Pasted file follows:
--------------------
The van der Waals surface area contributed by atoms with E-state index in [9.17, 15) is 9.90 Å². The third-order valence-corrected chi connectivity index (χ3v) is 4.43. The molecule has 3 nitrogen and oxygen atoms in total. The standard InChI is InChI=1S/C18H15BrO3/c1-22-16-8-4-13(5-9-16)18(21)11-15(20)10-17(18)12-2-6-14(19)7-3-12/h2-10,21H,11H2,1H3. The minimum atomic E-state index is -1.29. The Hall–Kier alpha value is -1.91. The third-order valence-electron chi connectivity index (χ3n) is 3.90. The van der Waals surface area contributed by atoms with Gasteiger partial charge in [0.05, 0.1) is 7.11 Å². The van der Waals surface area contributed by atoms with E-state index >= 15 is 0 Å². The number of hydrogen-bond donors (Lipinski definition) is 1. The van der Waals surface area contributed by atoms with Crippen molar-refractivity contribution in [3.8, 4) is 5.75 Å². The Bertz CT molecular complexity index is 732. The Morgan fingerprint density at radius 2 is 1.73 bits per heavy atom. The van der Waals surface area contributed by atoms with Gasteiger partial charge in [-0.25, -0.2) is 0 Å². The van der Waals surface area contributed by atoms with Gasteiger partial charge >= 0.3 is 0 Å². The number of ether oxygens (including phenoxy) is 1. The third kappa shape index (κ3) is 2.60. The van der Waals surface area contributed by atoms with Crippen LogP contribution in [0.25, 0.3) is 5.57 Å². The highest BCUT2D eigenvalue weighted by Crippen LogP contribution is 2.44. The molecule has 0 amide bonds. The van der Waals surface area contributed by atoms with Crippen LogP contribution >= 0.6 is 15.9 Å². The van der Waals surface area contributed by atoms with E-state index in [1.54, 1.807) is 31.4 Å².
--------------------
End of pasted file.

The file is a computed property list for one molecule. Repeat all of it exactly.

The van der Waals surface area contributed by atoms with E-state index in [9.17, 15) is 9.90 Å². The third-order valence-corrected chi connectivity index (χ3v) is 4.43. The molecule has 3 nitrogen and oxygen atoms in total. The standard InChI is InChI=1S/C18H15BrO3/c1-22-16-8-4-13(5-9-16)18(21)11-15(20)10-17(18)12-2-6-14(19)7-3-12/h2-10,21H,11H2,1H3. The minimum atomic E-state index is -1.29. The Hall–Kier alpha value is -1.91. The third-order valence-electron chi connectivity index (χ3n) is 3.90. The van der Waals surface area contributed by atoms with Gasteiger partial charge in [0.05, 0.1) is 7.11 Å². The van der Waals surface area contributed by atoms with E-state index >= 15 is 0 Å². The number of hydrogen-bond donors (Lipinski definition) is 1. The van der Waals surface area contributed by atoms with Crippen molar-refractivity contribution in [3.8, 4) is 5.75 Å². The Bertz CT molecular complexity index is 732. The Morgan fingerprint density at radius 2 is 1.73 bits per heavy atom. The van der Waals surface area contributed by atoms with Gasteiger partial charge in [-0.25, -0.2) is 0 Å². The van der Waals surface area contributed by atoms with Gasteiger partial charge >= 0.3 is 0 Å². The number of ether oxygens (including phenoxy) is 1. The third kappa shape index (κ3) is 2.60. The van der Waals surface area contributed by atoms with Crippen LogP contribution in [0.25, 0.3) is 5.57 Å². The highest BCUT2D eigenvalue weighted by Crippen LogP contribution is 2.44. The molecule has 0 amide bonds. The van der Waals surface area contributed by atoms with Crippen LogP contribution >= 0.6 is 15.9 Å². The van der Waals surface area contributed by atoms with E-state index in [1.54, 1.807) is 31.4 Å².